With all that in mind, we are disappointed that a promising effort to standardize Decentralized Identifiers (DIDs) at the W3C is being waylaid by the objections of centralized digital identity providers. Those objections are, perhaps, unsurprising because they are coming from companies with the most to lose from a future, more open, digital identity landscape. However, the tone of these objections is particularly disappointing. Rather than critiquing the pending W3C DID standard on the merits, these objections have jumped to scare tactics and hyperbole.
The Mozilla objection, for example, dedicates the vast majority of its critique to the putative environmental costs of proof of work mining. This is transparently irrelevant to the W3C DID standardization process. Not only does the current DID standard never mention proof of work mining as essential to the proposed scheme, it doesn’t even mention blockchains of any kind. While it is true that the current DID standard can be used in conjunction with open blockchain networks (and that is something worth celebrating for the reasons outlined above) it by no means requires blockchain networks for its functionality. Nor does the standard even remotely suggest that a proof of work blockchain specifically would be necessary. The DID standards could be implemented, for example, on proof of stake blockchains that do not utilize anywhere near as much energy in their consensus mechanism or they could be implemented without blockchains at all.
At the end of the day, the current standard simply provides options for future uses: if the larger internet community found any particular blockchain useful in implementing the DID standard then that choice could be made. But if, on the other hand, the environmental or other cost of implementing the DID standard using blockchains was prohibitive, then other methods could be used. The current standard does not lock anyone into any particulars. Indeed, it’s confusing that this flexibility of methods is also something that the Mozilla objection criticizes. How can the standard both be too permissive of various methods (blockchain and non-blockchain) while simultaneously too deterministic in locking the community into a particular method that, it is alleged, would have deleterious environmental consequences?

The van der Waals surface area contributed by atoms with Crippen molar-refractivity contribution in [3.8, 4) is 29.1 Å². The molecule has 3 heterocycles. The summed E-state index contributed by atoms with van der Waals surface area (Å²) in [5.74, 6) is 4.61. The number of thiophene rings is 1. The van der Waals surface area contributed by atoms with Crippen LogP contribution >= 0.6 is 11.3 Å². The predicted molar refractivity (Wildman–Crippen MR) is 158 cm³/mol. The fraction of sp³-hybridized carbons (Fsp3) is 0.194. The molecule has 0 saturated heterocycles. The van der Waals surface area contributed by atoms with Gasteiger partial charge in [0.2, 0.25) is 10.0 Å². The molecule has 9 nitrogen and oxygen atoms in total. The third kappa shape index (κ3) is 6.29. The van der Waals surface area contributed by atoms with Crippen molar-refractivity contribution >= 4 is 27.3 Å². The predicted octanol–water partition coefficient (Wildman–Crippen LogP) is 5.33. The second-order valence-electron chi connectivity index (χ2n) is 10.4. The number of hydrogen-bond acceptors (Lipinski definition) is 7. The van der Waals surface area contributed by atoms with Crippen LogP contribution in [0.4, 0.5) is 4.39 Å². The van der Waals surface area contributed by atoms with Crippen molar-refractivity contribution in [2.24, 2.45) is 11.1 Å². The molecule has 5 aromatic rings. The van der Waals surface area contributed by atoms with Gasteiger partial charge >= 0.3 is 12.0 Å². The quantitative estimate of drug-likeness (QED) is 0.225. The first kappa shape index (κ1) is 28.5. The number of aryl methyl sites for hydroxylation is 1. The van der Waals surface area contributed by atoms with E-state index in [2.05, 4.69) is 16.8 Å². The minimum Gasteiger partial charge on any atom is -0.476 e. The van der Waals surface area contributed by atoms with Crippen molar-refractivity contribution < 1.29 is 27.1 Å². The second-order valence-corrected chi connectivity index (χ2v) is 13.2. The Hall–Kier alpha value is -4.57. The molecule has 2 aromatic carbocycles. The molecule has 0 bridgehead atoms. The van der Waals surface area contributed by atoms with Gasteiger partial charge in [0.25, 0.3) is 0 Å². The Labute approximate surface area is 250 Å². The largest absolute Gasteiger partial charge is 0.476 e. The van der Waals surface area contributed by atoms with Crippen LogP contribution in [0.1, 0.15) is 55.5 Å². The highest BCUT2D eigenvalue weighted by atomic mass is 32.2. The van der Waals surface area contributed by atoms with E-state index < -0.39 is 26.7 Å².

Moreover, the energy usage of a proof of work blockchain, like Bitcoin’s, could be entirely justified if it was leveraged to provide robust security for a global identity network. Energy usage alone does not inherently equate to environmental degradation. Developing clean energy sources and discouraging the burning of fossil fuels is a far wiser environmental policy goal than simply forgoing the potential benefits of increased energy consumption for important processes. The best of all worlds might be one where tremendous energy resources are dedicated to forging a secure and open identity standard that significantly discourages hacking and fraud but where all of that energy comes from clean and renewable sources.
We urge the W3C to look closely at these objections. Do they critique the actual DID standard or do they instead critique a strawman?
Peter Van Valkenburgh
Coin Center Director of Research